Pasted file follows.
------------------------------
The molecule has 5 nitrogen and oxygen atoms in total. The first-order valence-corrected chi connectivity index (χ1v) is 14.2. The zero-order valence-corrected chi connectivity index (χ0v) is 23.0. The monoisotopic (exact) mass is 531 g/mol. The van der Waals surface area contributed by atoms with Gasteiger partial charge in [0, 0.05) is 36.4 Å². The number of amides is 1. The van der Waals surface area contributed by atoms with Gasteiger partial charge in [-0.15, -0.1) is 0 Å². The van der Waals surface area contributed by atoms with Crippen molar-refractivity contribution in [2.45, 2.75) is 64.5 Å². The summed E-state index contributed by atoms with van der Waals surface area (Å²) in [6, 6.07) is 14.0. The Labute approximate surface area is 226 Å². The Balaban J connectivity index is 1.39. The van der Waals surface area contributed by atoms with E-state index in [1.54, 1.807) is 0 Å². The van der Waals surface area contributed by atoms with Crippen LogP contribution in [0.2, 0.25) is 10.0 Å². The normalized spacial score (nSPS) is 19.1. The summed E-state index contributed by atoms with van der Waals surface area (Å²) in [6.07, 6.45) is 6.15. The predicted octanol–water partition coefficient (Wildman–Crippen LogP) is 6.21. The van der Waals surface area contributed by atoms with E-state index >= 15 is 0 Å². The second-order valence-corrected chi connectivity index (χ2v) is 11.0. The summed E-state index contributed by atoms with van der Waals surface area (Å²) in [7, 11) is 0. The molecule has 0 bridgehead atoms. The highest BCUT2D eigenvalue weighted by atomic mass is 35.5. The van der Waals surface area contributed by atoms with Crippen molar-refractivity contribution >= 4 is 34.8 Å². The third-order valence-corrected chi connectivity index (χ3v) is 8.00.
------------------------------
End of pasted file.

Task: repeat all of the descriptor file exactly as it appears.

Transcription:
The molecule has 5 nitrogen and oxygen atoms in total. The first-order valence-corrected chi connectivity index (χ1v) is 14.2. The zero-order valence-corrected chi connectivity index (χ0v) is 23.0. The monoisotopic (exact) mass is 531 g/mol. The van der Waals surface area contributed by atoms with Gasteiger partial charge in [0, 0.05) is 36.4 Å². The number of amides is 1. The van der Waals surface area contributed by atoms with Gasteiger partial charge in [-0.15, -0.1) is 0 Å². The van der Waals surface area contributed by atoms with Crippen molar-refractivity contribution in [2.45, 2.75) is 64.5 Å². The summed E-state index contributed by atoms with van der Waals surface area (Å²) in [6, 6.07) is 14.0. The Labute approximate surface area is 226 Å². The Balaban J connectivity index is 1.39. The van der Waals surface area contributed by atoms with E-state index in [1.54, 1.807) is 0 Å². The van der Waals surface area contributed by atoms with Crippen LogP contribution in [0.2, 0.25) is 10.0 Å². The normalized spacial score (nSPS) is 19.1. The summed E-state index contributed by atoms with van der Waals surface area (Å²) in [6.07, 6.45) is 6.15. The predicted octanol–water partition coefficient (Wildman–Crippen LogP) is 6.21. The van der Waals surface area contributed by atoms with E-state index >= 15 is 0 Å². The second-order valence-corrected chi connectivity index (χ2v) is 11.0. The summed E-state index contributed by atoms with van der Waals surface area (Å²) in [7, 11) is 0. The molecule has 0 bridgehead atoms. The highest BCUT2D eigenvalue weighted by atomic mass is 35.5. The van der Waals surface area contributed by atoms with Crippen molar-refractivity contribution >= 4 is 34.8 Å². The third-order valence-corrected chi connectivity index (χ3v) is 8.00.